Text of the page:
BOOK REVIEWS: Treating Bulimia in Adolescents

Reprinted from Eating Disorders Review
March/April 2007 Volume 18, Number 2
©2007 Gürze Books

Treating Bulimia in Adolescents

A Family-Based Approach
Authosr: Daniel le Grange, PhD and James Lock, MD, PhD
260 pages, $35.00
©2009 Guilford Publications
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Based on the well-regarded Family-Based Treatment (FBT) model first used in the appropriately well-respected studies of individual and family psychotherapy for eating disorders that have emerged from the Maudsley Hospital in London since the 1980s, this volume serves as a companion for the highly popular and useful Treatment Manual for Anorexia Nervosa: A Family-Based Approach (Guilford Press, 2001) by these authors and their Stanford and London-based collaborators. Their thrust has been to develop evidence-based treatments that work, and the treatment manual contained in this book puts their family-focused protocols into the hands of clinicians sensible enough to use them.

The book begins with the required introductions to bulimia nervosa and to the background and rationale of the family-based treatment approach for this disorder. As a premise, families are expected to assume responsibility for seeing that their adolescents adhere to the program and for helping manage the recovery. By chapter three, you’re immersed in the clinical work, with detailed instructions for conducting the initial evaluation, the first face-to-face meetings with the family, conducting a family meal, and “action plans.” The work is divided into three phases, conducted in approximately 20 sessions. Each phase includes a clear description of the goals, strategies, and tactics to be used and accomplished, and then transcript-segments illustrating details of what it’s actually like to put these tasks into action. The descriptive chapters are organized in many helpful paragraphs headed “How” and “Why,” and contain numbers of “frequently asked questions” that clinicians are likely to be asking as they proceed through this work.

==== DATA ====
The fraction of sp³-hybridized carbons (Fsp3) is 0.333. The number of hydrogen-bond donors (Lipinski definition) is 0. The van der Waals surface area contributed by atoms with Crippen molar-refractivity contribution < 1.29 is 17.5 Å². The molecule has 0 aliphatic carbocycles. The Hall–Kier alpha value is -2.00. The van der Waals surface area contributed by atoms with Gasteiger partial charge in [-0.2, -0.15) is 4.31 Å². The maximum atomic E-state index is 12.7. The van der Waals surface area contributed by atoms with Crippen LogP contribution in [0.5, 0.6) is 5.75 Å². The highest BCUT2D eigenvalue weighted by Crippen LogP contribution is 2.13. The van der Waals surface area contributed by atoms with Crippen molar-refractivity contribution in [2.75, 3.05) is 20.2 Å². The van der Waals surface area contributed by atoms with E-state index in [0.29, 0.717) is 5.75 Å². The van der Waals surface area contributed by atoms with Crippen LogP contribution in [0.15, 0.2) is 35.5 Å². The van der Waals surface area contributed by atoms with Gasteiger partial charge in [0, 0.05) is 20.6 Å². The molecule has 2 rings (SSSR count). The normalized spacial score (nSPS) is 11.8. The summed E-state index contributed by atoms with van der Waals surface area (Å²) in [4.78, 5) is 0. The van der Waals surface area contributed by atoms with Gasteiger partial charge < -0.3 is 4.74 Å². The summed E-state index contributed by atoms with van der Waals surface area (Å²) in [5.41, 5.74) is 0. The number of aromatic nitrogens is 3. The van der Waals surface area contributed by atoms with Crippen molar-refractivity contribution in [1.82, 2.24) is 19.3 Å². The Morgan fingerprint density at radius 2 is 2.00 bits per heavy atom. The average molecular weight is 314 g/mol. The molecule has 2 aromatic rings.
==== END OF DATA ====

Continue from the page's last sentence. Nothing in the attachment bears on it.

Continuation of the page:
A recent study conducted at the University of London provided evidence for the effectiveness of a modified form of this treatment in their 18-year-old patients, comparable in efficacy to therapist-guided cognitive behavioral therapy (Schmidt U et al, Am J Psychiatry, April 2007; 164:591). It also showed that many adolescents were not keen to be in family therapy, so that this approach may not work for all teenagers and their families. However, as a clinician I can’t imagine not including families in significant ways in my work with adolescent patients with eating disorders. Since the treatment model described and spelled out in this book has been used in several research studies, and provides a state-of-the art approach, clinicians treating these adolescents will definitely want to purchase, study and use many of the ideas contained in this book for many of their patients.

— J.Y.

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